the intrinsic interactions in nucleic-acid systems such as those
J. Chem. Theory Comput., Vol. 5, No. 6, 2009 1537
Figure 10. Estimate of the interaction-energy gradient for
NP3, calculated with the AMBER and CBS(T) methods.
mentioned above, where variations in the geometry are often
accompanied by very subtle energy differences.
Figure 10 presents an estimate of the interaction-energy
gradient for the AMBER and CBS(T) PECs of the NP3
dimer. The force field clearly deviates from the CBS(T) data.
The NP3 geometry with vertical distance of 3.5 Å is easily
accessible on the CBS(T) PEC. At this distance, however,
the force field energy gradient is ∼3 times larger than the
CBS(T) one, so this geometry would be penalized when
attempting a force field calculation. The NP3 dimer shows
probably the most severe differences among the stacked
structures; similar plots for the rest of the stacked dimers
can be found in the Supporting Information.
The H-bonding dimers show even more drastic differences
between the AMBER and CBS(T) gradients (see Figures S12
and S13), with the same consequences as those described
above for the stacked dimers.
DFT-SAPT Interaction-Energy Decomposition. Figures
11 and S14-S23 in the Supporting Information show the
DFT-SAPT decompositions for the stacked dimers. Some
general trends have emerged from the decomposition analysis. In basically all the stacked structures the dispersion
energy is the leading stabilizing contribution, with the
electrostatic term being always less stabilizing or even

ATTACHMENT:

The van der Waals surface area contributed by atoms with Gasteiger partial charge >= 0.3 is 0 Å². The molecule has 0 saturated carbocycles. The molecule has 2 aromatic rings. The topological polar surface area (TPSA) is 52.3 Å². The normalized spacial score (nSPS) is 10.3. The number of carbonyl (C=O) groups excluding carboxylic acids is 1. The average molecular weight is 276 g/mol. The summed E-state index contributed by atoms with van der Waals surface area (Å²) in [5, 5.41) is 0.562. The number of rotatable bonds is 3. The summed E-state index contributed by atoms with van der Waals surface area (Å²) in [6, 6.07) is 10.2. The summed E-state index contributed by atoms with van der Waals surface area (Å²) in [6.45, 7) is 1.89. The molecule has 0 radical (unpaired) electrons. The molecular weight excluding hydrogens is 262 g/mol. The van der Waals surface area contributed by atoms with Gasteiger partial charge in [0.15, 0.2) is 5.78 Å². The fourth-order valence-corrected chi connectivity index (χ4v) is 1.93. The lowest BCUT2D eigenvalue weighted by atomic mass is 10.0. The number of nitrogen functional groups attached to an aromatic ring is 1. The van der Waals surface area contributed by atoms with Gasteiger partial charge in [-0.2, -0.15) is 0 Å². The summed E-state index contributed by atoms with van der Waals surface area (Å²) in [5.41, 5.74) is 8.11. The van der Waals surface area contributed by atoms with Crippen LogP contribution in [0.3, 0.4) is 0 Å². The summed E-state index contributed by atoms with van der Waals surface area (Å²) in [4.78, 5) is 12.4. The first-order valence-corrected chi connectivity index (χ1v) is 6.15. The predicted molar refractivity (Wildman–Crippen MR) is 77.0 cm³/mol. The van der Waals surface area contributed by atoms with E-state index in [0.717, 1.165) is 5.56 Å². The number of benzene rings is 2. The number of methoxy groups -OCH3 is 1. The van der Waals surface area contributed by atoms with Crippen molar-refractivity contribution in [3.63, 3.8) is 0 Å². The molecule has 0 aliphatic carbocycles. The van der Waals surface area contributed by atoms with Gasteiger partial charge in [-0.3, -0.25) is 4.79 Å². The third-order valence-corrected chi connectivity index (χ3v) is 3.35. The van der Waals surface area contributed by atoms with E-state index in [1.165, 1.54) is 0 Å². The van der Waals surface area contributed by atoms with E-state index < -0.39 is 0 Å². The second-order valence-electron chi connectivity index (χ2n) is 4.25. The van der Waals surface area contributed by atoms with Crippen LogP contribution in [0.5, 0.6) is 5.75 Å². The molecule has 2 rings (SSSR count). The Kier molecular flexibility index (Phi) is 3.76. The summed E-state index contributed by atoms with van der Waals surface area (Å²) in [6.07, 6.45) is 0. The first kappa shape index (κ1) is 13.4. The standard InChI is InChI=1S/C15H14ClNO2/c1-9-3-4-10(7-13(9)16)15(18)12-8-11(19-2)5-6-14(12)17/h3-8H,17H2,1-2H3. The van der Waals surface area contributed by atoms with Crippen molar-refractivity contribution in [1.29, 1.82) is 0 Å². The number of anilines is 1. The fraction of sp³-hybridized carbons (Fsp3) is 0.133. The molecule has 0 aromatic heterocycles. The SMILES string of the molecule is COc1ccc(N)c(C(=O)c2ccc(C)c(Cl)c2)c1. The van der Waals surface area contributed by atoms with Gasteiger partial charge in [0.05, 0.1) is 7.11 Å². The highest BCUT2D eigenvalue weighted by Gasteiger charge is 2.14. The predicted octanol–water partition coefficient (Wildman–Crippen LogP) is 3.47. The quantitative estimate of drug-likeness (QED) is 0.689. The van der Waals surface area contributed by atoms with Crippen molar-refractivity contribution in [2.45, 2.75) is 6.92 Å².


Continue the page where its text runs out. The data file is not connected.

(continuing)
repulsive, as in the case of the P1 dimer at large intermolecular distances. Interestingly, for P1 the electrostatics
switches from repulsion to attraction at short distances. This
can be easily explained by a competition of the multipolar
and overlap electrostatic components at short intermonomer
distances. The multipolar part is repulsive here due to the
very unfavorable dipole orientation. At short distances,
however, the attractive overlap electrostatic interaction
prevails. The DFT-SAPT electrostatics thus cannot be
directly compared with the force field electrostatics. The latter
takes into consideration only the electrostatic potentials
(ESP), while the overlap electrostatic effects are effectively
included in the vdW term of the force field. Therefore, the
utilization of DFT-SAPT calculations in parametrizations of
simple biomolecular force fields does not appear to be
straightforward. It is to be noted that for biomolecular